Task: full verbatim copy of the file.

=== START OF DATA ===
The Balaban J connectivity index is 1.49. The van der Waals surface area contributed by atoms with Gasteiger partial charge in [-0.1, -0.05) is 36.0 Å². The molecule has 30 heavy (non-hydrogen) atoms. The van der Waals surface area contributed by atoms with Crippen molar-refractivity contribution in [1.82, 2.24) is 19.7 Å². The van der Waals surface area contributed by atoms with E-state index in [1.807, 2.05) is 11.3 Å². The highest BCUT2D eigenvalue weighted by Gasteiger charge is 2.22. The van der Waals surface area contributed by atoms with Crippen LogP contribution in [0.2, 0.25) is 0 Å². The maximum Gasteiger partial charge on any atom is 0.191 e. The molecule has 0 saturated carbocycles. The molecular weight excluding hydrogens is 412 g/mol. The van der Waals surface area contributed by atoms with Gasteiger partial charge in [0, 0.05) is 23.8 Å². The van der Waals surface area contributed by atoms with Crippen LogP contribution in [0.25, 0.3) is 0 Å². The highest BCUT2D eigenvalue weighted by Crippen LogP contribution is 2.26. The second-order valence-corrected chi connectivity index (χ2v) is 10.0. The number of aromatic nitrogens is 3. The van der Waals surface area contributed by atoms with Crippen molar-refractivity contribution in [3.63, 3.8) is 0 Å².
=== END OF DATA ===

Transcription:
The Balaban J connectivity index is 1.49. The van der Waals surface area contributed by atoms with Gasteiger partial charge in [-0.1, -0.05) is 36.0 Å². The molecule has 30 heavy (non-hydrogen) atoms. The van der Waals surface area contributed by atoms with Crippen molar-refractivity contribution in [1.82, 2.24) is 19.7 Å². The van der Waals surface area contributed by atoms with E-state index in [1.807, 2.05) is 11.3 Å². The highest BCUT2D eigenvalue weighted by Gasteiger charge is 2.22. The van der Waals surface area contributed by atoms with Crippen LogP contribution in [0.2, 0.25) is 0 Å². The maximum Gasteiger partial charge on any atom is 0.191 e. The molecule has 0 saturated carbocycles. The molecular weight excluding hydrogens is 412 g/mol. The van der Waals surface area contributed by atoms with Gasteiger partial charge in [0, 0.05) is 23.8 Å². The van der Waals surface area contributed by atoms with Crippen LogP contribution in [0.25, 0.3) is 0 Å². The highest BCUT2D eigenvalue weighted by Crippen LogP contribution is 2.26. The second-order valence-corrected chi connectivity index (χ2v) is 10.0. The number of aromatic nitrogens is 3. The van der Waals surface area contributed by atoms with Crippen molar-refractivity contribution in [3.63, 3.8) is 0 Å².